Reed Smith Client Alerts

On March 6, 2018, the Court of Justice of the European Union (CJEU) published its preliminary ruling in Slovak Republic v. Achmea BV (the Ruling), which held that the application of the investor-state dispute settlement (ISDS) provisions under Article 8 of the Netherlands-Slovakia bilateral investment treaty (BIT) was incompatible with EU law.

This alert is the third in our series of updates on the Ruling. Our previous two alerts can be found here:

The CJEU Preliminary Ruling in Slovak Republic v Achmea BV – what does it mean for arbitration under intra-EU BITs? (April 3 2018).

The CJEU Preliminary Ruling in Slovak Republic v Achmea BV – where are we now? (May 22 2018).

Authors: Chloe J. Carswell Lucy M. Winnington-Ingram

The European Commission speaks out about the Ruling 

In a rare move the European Commission issued a communication to the European Parliament and Council on the “protection of intra-EU investments” on July 19, 2018 (the Communication). 

With reference to the Ruling, the Communication notes that the CJEU has “confirmed that investor-State arbitration clauses in intra-EU BITs are unlawful.” This finding is stated to be consistent with the CJEU’s view that “intra-EU BITs are incompatible with Union law” for the following reasons:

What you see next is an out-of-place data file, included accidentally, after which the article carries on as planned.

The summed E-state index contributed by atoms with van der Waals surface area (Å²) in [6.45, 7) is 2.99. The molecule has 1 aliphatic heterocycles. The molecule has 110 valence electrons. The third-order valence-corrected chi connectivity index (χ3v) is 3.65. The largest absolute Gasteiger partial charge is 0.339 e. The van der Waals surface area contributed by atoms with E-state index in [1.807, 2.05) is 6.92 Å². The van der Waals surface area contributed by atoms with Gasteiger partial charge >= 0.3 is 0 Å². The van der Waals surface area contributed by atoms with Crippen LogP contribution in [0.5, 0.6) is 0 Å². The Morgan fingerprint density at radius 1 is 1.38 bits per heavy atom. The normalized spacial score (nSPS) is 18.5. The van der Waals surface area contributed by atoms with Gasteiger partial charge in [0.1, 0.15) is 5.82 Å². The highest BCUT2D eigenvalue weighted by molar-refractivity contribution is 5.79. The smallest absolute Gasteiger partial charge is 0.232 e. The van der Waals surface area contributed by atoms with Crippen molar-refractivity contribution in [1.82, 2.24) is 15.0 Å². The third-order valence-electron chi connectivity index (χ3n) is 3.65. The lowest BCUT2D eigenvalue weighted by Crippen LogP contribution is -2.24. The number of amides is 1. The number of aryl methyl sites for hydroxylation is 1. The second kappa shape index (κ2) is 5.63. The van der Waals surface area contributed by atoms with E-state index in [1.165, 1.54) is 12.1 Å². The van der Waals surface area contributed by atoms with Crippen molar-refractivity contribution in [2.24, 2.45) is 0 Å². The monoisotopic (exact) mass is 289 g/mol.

(i) The application of BITs between EU member states has created a parallel treaty system overlapping with single market rules and thereby preventing the full application of EU law (i.e., contrary to article 344 of the Treaty on the Functioning of the European Union (TFEU), which provides for the exclusivity of the jurisdiction of the CJEU in disputes concerning the interpretation or application of EU treaties).

(ii) Intra-EU BITs confer rights only in respect of investors from one of the two member states concerned, in conflict with the principle of non-discrimination among EU investors within the single market under EU law (i.e., contrary to the anti-discriminatory provisions under article 18.1. TFEU). 

(iii) Intra-EU BITs “take away from the national judiciary” litigation concerning national measures and involving EU law, and entrust this litigation to private arbitrators who cannot properly apply EU law and, importantly, cannot refer questions of EU law to the CJEU for a preliminary ruling pursuant to article 267 TFEU, which is said to be the “keystone” of the EU judicial system.